This is Part One in a three part series on creating a pro shop in your rec center.
Are you looking for ways to generate additional revenue for your rec center, as well as offering something of value to your members?
Starting up a pro shop in your unused or under-utilized space may be just what is needed, and it doesn’t have to be costly or space-intensive. Managers often don’t give this idea much thought since there can be concerns about budget, keeping track of merchandise, reporting issues and training personnel to track/sell/manage the merchandise.
What are some of the positive reasons to start up a pro shop?
- New stream of revenue.
- Convenience for your customers.
- Addition of group exercise/swim classes that may require equipment.
- Merchandise sales for private instruction such as personal training.
- Did I mention a new stream of revenue?
What are some of the negative aspects of starting up a pro shop?
- Initial amount of money needed for merchandise and fixtures.
- Software needed to keep track of merchandise/inventory.
- Need to collect sales tax if your state requires it.
- Staff to order/track/sell/manage the products.
The positive reasons are fairly self-explanatory, but let’s take apart the negative reasons and I’ll offer my solutions:
- Initial money to get started: Yes, you will need an initial amount of money to get started, but it doesn’t have to be a lot. You’d be surprised what you can do for $500 to $1,000. Take a look at the programs you offer and start out with the basics. Padlocks are an item rec centers can sell since most have lockers that require the member to bring their own lock. If you have a learn-to-swim program, swim goggles and swim caps are easy items to begin with and you usually won’t go wrong with at least a dozen of each to start, depending on the size of your facility.
- You will need fixtures as well, but these can be created “on the cheap” in the beginning and it doesn’t need to take up much room: you can use grids, PVC pipe, and clear acrylic pieces to create display areas that hang from the ceiling or are anchored on walls that are bare right now.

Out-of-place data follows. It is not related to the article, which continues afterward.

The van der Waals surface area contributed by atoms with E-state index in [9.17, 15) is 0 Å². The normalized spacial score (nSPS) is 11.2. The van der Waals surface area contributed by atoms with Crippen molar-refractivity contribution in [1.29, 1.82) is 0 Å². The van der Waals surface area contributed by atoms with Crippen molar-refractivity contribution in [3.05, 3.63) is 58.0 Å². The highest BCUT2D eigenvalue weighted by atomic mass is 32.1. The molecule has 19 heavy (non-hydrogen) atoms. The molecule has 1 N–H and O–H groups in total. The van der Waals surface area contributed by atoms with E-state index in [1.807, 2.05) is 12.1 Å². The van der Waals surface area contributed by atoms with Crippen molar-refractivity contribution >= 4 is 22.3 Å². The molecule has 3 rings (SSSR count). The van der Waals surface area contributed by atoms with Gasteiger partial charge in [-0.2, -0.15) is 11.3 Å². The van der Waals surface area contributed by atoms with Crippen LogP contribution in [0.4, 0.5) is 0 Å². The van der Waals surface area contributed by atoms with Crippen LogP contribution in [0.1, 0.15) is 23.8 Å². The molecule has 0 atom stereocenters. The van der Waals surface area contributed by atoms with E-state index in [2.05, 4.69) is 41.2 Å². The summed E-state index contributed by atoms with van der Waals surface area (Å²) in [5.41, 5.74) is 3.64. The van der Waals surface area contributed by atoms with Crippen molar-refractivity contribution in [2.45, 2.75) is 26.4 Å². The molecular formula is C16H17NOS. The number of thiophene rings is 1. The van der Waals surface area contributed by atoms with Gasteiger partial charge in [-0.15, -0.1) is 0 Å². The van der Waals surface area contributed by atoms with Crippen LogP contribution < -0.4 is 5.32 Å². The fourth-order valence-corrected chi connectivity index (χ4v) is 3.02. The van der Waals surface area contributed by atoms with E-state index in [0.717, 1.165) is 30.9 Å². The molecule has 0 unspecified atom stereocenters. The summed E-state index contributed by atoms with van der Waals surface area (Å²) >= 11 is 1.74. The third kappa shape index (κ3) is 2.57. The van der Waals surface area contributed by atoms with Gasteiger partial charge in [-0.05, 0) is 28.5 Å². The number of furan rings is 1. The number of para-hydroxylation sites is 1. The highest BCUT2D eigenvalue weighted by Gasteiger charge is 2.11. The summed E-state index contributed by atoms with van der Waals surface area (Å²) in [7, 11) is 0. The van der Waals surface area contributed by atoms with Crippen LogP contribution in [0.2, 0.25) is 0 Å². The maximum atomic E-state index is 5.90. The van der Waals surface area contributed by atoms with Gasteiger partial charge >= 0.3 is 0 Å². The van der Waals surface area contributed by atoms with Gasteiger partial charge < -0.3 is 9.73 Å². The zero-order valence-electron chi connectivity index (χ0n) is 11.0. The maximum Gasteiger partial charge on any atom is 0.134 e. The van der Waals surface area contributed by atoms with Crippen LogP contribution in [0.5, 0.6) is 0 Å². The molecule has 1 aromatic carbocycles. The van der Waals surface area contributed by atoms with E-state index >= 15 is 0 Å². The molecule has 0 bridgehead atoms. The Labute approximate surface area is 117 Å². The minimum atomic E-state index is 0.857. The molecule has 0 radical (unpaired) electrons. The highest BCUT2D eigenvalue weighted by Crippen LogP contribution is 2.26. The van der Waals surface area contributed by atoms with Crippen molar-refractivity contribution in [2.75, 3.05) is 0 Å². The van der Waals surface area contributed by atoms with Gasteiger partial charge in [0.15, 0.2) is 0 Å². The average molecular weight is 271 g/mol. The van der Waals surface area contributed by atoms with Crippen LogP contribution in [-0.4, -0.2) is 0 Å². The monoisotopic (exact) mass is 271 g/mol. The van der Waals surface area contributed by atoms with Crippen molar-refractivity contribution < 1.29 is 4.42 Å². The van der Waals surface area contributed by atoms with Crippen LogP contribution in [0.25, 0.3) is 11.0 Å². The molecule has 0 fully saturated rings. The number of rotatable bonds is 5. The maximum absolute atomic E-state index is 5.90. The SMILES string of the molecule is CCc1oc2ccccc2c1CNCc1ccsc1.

- Inventory tracking: In our case, our membership software allows us to create items in our database that can be tracked for sales as well as the sales tax. Check your own membership software. Likely it will offer a retail/merchandise sales and tracking feature as well.
- Staff: In most cases, you won’t need additional employees. We placed our pro shop at membership services, so the current staff handles sales of the merchandise. Our inventory isn’t large enough to create the need for anyone solely dedicated to those sales, but we can certainly hope it will be a problem some day.
If you don’t already have merchandise sales in your facility, give the pro shop idea some thought and put some figures down on paper. How much could you generate in sales from an initial spend of $1,000? Could your rec center use an extra $200 to $500 per month? That’s a small number, of course, that can be much greater based on the size of your university membership and program offerings.
For future blogs, I’ll cover ideas on how to begin purchasing your inventory to keep costs down, profit margin, product mix, how to set up/display your merchandise, types of staffers to look for and how to incentivize sales with your staff as well as your members.
If you have any pro shop or merchandising questions, leave a comment below or contact me and I’m happy to address them in upcoming blogs.